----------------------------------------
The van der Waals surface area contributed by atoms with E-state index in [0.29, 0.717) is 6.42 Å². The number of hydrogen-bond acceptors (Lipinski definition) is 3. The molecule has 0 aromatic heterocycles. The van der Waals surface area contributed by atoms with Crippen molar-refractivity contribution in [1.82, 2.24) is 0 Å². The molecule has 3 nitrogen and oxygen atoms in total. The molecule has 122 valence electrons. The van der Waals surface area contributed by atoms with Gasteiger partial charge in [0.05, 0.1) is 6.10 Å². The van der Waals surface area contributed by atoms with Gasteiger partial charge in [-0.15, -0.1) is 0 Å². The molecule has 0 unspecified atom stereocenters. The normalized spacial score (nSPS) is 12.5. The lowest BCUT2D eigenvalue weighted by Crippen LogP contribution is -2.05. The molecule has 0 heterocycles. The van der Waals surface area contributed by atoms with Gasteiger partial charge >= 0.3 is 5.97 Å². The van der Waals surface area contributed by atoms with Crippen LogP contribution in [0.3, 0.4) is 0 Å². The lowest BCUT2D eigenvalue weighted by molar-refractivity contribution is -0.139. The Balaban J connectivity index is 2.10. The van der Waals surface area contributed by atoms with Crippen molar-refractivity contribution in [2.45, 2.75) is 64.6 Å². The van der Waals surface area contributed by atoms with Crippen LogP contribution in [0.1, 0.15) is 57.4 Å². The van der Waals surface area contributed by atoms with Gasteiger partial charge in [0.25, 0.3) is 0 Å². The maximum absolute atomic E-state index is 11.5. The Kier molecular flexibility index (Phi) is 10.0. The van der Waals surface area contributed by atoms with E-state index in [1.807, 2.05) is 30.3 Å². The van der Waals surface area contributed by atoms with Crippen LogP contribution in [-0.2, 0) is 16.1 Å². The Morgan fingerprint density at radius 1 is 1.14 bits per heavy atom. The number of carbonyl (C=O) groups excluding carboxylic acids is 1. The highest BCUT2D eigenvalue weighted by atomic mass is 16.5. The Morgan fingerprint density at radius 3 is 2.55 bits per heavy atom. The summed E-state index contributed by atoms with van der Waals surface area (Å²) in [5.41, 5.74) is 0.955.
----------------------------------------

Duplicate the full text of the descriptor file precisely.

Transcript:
The van der Waals surface area contributed by atoms with E-state index in [0.29, 0.717) is 6.42 Å². The number of hydrogen-bond acceptors (Lipinski definition) is 3. The molecule has 0 aromatic heterocycles. The van der Waals surface area contributed by atoms with Crippen molar-refractivity contribution in [1.82, 2.24) is 0 Å². The molecule has 3 nitrogen and oxygen atoms in total. The molecule has 122 valence electrons. The van der Waals surface area contributed by atoms with Gasteiger partial charge in [0.05, 0.1) is 6.10 Å². The van der Waals surface area contributed by atoms with Gasteiger partial charge in [-0.15, -0.1) is 0 Å². The molecule has 0 unspecified atom stereocenters. The normalized spacial score (nSPS) is 12.5. The lowest BCUT2D eigenvalue weighted by Crippen LogP contribution is -2.05. The molecule has 0 heterocycles. The van der Waals surface area contributed by atoms with Gasteiger partial charge >= 0.3 is 5.97 Å². The van der Waals surface area contributed by atoms with Crippen LogP contribution in [0.3, 0.4) is 0 Å². The lowest BCUT2D eigenvalue weighted by molar-refractivity contribution is -0.139. The Balaban J connectivity index is 2.10. The van der Waals surface area contributed by atoms with Crippen molar-refractivity contribution in [2.45, 2.75) is 64.6 Å². The van der Waals surface area contributed by atoms with Crippen LogP contribution in [0.1, 0.15) is 57.4 Å². The van der Waals surface area contributed by atoms with Gasteiger partial charge in [0.25, 0.3) is 0 Å². The maximum absolute atomic E-state index is 11.5. The Kier molecular flexibility index (Phi) is 10.0. The van der Waals surface area contributed by atoms with E-state index in [1.807, 2.05) is 30.3 Å². The van der Waals surface area contributed by atoms with Crippen LogP contribution in [-0.2, 0) is 16.1 Å². The Morgan fingerprint density at radius 1 is 1.14 bits per heavy atom. The number of carbonyl (C=O) groups excluding carboxylic acids is 1. The highest BCUT2D eigenvalue weighted by atomic mass is 16.5. The Morgan fingerprint density at radius 3 is 2.55 bits per heavy atom. The summed E-state index contributed by atoms with van der Waals surface area (Å²) in [5.41, 5.74) is 0.955.